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 Roadfood Sleuthing

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  • Total Posts: 1286
  • Joined: 11/29/2005
  • Location: South FL
Roadfood Sleuthing Sat, 01/16/10 5:08 PM (permalink)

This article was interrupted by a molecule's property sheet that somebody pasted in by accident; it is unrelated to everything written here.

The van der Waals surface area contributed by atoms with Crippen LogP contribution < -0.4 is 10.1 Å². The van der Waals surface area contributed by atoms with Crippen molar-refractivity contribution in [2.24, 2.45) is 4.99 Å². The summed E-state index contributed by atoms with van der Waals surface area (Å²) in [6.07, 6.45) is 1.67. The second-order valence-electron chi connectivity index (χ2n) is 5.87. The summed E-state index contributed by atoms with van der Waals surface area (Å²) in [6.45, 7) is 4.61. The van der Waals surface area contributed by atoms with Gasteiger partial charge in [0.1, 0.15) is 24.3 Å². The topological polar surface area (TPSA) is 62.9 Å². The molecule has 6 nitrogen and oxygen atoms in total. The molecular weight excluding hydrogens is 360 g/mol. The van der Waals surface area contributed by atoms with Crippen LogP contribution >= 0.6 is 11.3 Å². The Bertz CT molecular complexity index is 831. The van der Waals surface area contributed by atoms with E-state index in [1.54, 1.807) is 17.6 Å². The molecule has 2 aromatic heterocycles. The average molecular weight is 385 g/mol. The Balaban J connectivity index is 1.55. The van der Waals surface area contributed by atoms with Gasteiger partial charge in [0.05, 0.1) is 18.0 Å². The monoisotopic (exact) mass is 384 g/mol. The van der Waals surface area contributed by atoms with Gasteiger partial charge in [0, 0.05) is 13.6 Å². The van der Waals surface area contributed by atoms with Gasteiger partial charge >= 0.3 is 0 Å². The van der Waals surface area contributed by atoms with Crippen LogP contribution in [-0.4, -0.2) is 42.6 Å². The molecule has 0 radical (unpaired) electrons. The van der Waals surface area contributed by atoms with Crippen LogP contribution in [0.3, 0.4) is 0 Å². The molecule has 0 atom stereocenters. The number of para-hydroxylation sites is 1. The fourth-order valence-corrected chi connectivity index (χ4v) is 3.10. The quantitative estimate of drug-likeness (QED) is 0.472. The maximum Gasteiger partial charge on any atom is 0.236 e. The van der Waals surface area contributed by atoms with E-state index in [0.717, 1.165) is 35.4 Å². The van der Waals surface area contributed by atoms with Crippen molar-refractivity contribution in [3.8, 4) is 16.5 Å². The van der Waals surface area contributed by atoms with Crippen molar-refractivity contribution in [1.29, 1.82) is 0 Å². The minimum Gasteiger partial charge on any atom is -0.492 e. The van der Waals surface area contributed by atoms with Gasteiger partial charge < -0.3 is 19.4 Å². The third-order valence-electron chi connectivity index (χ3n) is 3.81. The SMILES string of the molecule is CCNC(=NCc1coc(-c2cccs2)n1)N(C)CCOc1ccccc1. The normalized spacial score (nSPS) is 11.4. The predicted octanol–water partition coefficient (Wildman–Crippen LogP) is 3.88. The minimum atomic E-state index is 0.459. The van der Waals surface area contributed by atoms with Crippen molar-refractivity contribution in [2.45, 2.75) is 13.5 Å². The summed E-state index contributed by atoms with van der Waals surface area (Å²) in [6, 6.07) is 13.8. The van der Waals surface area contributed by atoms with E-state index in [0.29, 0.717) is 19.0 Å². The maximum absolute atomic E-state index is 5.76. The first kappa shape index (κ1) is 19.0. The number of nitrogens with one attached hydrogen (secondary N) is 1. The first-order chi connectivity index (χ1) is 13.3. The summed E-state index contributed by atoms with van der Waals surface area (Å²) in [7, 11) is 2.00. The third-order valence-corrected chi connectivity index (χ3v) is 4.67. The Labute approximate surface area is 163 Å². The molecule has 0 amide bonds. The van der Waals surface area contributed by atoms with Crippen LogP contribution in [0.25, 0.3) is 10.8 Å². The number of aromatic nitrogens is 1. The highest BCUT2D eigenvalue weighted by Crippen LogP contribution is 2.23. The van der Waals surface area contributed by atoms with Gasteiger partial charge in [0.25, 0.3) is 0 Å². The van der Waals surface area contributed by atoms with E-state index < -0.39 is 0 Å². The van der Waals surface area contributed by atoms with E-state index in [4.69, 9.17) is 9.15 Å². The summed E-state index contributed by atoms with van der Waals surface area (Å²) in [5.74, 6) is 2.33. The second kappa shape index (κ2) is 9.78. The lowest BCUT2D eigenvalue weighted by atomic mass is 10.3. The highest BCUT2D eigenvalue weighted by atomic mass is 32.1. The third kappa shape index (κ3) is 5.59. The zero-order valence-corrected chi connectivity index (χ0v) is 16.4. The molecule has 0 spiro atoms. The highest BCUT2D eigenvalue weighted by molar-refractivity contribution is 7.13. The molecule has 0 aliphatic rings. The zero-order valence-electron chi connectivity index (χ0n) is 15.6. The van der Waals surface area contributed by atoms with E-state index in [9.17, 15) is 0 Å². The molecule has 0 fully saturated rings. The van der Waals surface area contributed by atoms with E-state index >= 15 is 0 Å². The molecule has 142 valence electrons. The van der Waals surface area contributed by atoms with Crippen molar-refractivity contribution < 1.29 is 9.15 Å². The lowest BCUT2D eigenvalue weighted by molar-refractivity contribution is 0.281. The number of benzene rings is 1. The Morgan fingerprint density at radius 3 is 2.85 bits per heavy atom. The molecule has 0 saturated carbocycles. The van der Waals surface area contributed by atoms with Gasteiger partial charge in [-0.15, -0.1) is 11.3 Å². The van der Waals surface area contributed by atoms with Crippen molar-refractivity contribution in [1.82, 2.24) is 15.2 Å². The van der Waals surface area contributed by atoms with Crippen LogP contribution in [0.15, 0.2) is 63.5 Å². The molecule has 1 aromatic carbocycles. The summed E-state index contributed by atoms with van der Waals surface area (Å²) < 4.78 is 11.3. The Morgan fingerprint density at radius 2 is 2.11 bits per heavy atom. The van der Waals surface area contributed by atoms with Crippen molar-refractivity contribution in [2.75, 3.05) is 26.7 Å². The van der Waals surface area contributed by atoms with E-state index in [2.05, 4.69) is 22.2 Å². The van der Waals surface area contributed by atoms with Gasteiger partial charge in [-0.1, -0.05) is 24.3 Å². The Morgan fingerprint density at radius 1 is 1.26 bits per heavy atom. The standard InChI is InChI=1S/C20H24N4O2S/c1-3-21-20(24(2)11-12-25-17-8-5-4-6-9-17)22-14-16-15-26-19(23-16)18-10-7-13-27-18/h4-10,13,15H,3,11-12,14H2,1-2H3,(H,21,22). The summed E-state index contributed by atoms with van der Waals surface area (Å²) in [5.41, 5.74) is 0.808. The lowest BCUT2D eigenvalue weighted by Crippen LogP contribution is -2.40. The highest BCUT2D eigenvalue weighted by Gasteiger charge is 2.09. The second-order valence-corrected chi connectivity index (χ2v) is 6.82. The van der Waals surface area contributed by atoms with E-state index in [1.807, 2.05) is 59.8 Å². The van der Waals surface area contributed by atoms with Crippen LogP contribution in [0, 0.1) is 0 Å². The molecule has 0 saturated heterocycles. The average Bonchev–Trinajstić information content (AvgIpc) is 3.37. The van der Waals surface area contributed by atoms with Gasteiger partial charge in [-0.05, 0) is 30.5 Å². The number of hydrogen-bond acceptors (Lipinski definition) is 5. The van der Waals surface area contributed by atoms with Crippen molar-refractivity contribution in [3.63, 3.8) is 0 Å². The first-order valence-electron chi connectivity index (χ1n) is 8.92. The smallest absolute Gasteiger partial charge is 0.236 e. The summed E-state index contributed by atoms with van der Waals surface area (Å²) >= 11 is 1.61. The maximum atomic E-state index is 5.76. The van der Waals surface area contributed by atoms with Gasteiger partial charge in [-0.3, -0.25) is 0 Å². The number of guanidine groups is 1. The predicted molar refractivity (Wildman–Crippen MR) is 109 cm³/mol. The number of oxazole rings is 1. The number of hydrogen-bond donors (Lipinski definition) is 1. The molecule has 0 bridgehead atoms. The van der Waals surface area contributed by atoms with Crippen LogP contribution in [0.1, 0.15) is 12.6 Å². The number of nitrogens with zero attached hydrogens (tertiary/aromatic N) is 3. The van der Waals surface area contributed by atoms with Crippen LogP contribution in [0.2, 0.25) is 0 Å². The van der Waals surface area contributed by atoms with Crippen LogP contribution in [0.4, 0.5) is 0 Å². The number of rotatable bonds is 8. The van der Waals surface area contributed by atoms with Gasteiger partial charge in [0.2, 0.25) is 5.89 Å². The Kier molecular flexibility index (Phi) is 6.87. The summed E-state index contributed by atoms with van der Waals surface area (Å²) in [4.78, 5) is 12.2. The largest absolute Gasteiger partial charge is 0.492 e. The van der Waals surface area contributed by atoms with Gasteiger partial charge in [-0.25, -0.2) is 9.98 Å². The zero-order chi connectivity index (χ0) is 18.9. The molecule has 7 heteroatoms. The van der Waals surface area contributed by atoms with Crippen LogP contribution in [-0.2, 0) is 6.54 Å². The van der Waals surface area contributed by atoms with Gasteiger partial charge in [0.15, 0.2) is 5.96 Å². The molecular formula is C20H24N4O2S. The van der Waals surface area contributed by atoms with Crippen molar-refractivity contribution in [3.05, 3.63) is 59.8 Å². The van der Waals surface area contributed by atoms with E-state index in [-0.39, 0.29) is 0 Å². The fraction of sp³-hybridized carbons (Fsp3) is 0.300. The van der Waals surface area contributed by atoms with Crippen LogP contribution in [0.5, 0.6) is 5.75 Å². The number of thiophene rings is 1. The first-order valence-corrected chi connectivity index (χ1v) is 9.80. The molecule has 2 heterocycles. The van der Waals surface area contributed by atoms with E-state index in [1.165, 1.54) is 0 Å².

It's bound to happen eventually, especially in today's economy.  That roadfood or restaurant that serves up that special something that you've craved, reserved for a guilty pleasure or a treat for special occasions is gone. That entrée or restaurant has become your reference standard that you realize you compare everything similar to. It's now gone, perhaps unexpectedly. You've taken for granted that it's been there forever or wouldn't change and now the reality and disappointment sets in and begins the nostalgia that you forever yearn for. You wish you could find out how it was made, you wish you paid more attention to remember the simple details. Everybody now seems to have a different recollection of the menu, the entree’s, the ingredients.